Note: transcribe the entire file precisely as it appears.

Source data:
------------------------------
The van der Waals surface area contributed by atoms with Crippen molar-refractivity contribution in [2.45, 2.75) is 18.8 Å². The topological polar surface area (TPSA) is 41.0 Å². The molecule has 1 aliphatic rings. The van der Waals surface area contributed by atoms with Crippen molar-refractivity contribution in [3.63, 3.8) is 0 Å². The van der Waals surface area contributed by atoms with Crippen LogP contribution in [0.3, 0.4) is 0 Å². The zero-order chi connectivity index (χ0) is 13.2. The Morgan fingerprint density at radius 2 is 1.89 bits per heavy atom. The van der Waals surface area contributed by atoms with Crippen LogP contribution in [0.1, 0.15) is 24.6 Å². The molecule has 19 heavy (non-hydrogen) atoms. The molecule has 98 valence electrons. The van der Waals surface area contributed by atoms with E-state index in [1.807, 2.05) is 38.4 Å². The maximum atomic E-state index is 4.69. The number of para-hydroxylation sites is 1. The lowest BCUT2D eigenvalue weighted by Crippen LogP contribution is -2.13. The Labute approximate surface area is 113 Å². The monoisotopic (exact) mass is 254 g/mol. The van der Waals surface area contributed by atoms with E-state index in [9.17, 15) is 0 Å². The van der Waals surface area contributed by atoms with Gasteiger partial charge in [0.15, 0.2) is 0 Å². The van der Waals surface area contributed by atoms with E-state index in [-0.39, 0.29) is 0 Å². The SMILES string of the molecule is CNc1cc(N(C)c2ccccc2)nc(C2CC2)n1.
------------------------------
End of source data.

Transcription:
The van der Waals surface area contributed by atoms with Crippen molar-refractivity contribution in [2.45, 2.75) is 18.8 Å². The topological polar surface area (TPSA) is 41.0 Å². The molecule has 1 aliphatic rings. The van der Waals surface area contributed by atoms with Crippen molar-refractivity contribution in [3.63, 3.8) is 0 Å². The van der Waals surface area contributed by atoms with Crippen LogP contribution in [0.3, 0.4) is 0 Å². The zero-order chi connectivity index (χ0) is 13.2. The Morgan fingerprint density at radius 2 is 1.89 bits per heavy atom. The van der Waals surface area contributed by atoms with Crippen LogP contribution in [0.1, 0.15) is 24.6 Å². The molecule has 19 heavy (non-hydrogen) atoms. The molecule has 98 valence electrons. The van der Waals surface area contributed by atoms with E-state index in [1.807, 2.05) is 38.4 Å². The maximum atomic E-state index is 4.69. The number of para-hydroxylation sites is 1. The lowest BCUT2D eigenvalue weighted by Crippen LogP contribution is -2.13. The Labute approximate surface area is 113 Å². The monoisotopic (exact) mass is 254 g/mol. The van der Waals surface area contributed by atoms with E-state index in [9.17, 15) is 0 Å². The van der Waals surface area contributed by atoms with Gasteiger partial charge in [0.15, 0.2) is 0 Å². The van der Waals surface area contributed by atoms with E-state index in [-0.39, 0.29) is 0 Å². The SMILES string of the molecule is CNc1cc(N(C)c2ccccc2)nc(C2CC2)n1.